Filed under Flowers

25 responses to “WHITE NARCISSUS : : : NARCISSE BLANC by CARON (1927)

  1. I have a small, precious gift decant of vintage Narcisse Noir and now I realize that I need the white counterpart just as much. So far, the only time I have worn my cherished Narcisse outside was for a walk under the full moon; it was perfect for that. Every spring I get obsessed with the succession of narcissus scents, from the indoor paperwhites in January clear through to the impossibly lovely poet’s narcissus in late April. I have never smelled a perfume that really smelled like that, but I will sniff avidly at anything that comes close.

  2. Dearest Ginza
    I adore the idea of Duncan as an Indian Prince in this… do you get him to dress up and re-enact the last days of the Raj?
    It is a truly daring, exponentially overpowering piece of perfumery this. Vertiginous in a way that Hitchcock would understand and Mugler is forever grasping after.
    But no, not easily worn. Except my you Maharadjha…
    Yours ever
    The Perfumed Dandy

  3. Lilybelle

    I’ve never smelled Narcisse Blanc but now I want to. I once had some narcissus oil and it was unbelievably strong and potent, unwearable really, but fascinating.

  4. janeykate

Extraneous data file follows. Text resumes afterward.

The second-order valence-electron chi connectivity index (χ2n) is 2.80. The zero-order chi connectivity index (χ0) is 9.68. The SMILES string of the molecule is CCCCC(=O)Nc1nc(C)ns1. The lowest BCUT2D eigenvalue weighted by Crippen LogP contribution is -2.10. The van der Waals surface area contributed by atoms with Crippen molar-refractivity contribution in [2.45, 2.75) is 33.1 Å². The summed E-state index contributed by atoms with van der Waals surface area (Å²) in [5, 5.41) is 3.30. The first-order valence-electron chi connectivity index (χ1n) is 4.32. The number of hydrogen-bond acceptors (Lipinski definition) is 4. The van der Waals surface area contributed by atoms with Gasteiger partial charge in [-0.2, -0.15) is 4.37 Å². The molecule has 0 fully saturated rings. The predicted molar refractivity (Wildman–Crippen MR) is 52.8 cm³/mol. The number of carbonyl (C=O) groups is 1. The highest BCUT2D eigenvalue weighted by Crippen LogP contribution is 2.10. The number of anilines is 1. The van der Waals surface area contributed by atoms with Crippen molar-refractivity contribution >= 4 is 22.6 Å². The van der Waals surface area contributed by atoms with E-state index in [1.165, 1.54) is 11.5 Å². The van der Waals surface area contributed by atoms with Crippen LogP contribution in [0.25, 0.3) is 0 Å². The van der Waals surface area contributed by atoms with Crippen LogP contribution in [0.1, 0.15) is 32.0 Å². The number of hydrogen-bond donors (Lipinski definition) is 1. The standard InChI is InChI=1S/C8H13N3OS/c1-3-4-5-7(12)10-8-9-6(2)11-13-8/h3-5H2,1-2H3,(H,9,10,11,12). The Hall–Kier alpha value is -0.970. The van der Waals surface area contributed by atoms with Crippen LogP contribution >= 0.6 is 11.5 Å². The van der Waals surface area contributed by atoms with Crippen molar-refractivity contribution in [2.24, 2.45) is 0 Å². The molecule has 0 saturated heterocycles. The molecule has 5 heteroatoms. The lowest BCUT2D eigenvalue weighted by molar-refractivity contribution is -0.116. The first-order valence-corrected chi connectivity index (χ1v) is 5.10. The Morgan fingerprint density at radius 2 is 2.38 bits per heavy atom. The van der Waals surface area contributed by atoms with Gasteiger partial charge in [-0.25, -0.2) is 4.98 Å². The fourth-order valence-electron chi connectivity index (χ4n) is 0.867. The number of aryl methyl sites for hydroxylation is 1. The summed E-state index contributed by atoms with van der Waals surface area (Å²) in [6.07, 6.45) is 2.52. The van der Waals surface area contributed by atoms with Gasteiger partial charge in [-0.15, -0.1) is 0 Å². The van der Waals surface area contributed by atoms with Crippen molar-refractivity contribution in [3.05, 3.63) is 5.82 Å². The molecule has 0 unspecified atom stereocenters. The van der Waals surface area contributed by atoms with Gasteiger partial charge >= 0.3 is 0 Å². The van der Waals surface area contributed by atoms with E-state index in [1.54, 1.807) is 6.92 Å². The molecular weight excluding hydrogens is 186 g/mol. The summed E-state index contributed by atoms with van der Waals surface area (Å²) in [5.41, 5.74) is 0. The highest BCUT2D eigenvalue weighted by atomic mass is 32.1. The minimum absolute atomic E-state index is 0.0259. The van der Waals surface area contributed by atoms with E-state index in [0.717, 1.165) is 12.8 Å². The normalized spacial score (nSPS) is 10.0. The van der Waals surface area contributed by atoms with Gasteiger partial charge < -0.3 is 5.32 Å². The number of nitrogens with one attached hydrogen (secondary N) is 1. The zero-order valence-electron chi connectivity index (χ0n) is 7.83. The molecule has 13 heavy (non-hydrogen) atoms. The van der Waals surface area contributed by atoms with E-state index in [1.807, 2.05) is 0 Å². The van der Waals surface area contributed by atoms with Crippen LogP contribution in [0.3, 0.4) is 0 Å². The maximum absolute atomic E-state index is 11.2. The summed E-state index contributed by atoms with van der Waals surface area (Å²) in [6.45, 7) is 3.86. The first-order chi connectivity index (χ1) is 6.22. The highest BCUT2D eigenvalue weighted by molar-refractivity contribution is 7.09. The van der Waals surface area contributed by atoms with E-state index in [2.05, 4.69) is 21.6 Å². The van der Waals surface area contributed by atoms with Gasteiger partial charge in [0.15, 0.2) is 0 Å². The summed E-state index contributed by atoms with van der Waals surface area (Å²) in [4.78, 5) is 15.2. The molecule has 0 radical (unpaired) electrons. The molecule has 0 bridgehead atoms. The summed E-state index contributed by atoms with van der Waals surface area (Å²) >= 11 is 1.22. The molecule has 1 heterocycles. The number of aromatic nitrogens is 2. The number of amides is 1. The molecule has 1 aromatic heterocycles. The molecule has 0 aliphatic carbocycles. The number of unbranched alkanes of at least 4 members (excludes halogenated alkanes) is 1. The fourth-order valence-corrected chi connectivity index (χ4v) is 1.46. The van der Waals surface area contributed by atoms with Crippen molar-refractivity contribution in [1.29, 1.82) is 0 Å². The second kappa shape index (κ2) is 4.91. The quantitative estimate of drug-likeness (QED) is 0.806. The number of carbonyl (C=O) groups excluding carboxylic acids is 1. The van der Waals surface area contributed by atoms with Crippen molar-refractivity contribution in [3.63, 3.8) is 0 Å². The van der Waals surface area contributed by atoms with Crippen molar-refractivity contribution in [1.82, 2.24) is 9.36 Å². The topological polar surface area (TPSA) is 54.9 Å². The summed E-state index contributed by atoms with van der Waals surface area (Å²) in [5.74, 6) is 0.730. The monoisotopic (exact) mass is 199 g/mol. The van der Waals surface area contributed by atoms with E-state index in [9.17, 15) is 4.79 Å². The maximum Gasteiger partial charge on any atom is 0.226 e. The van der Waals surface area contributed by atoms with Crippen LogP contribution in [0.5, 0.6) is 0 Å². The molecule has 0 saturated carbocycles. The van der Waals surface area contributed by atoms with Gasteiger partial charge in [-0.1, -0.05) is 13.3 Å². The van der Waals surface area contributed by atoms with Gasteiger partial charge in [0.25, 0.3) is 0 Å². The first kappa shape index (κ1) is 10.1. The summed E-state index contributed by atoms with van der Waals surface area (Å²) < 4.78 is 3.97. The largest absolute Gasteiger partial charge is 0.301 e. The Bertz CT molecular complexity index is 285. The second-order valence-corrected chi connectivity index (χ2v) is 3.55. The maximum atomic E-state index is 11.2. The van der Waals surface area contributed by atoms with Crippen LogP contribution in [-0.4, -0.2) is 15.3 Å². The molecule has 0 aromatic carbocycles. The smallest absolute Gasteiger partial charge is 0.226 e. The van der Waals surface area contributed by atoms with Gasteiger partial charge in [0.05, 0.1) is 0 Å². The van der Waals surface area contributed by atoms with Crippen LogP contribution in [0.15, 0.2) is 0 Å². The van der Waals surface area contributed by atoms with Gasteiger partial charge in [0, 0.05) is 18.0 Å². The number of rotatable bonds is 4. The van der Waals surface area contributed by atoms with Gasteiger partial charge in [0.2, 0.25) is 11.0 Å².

I want it!
    Jane x

  5. ninakane1

    Sounds intriguing! Must try! Neil darling, just wanted to wish you luck in the awards tomorrow. Enjoy!! Xxx

  6. Expecting a jasmine perfume review next to celebrate your Jasmine Award, you Perfume Lover you. Congratulations on the award for Perfume Haters in ODOU Magazine. How cool, how exciting and how well deserved. Scary article though!

  7. One of my favorite Caron scents ever. Truly a heady, sweet, intoxicating blend.
    When you mentioned Duncan as an Indian Prince it made me think of another Caron, the darker sister of this scent, Narcisse Noir. There was a movie, from the 40’s called Narcisse Noir, and it had a character of an Indian Prince (the young prince) who is wearing Narcisse Noir. The movie starred Deborah Kerr. Interesting.

  8. I had NO IDEA there was a Blanc counterpoint to Narcisse Noir! In all my years of trolling for vintage, this gem has never surfaced.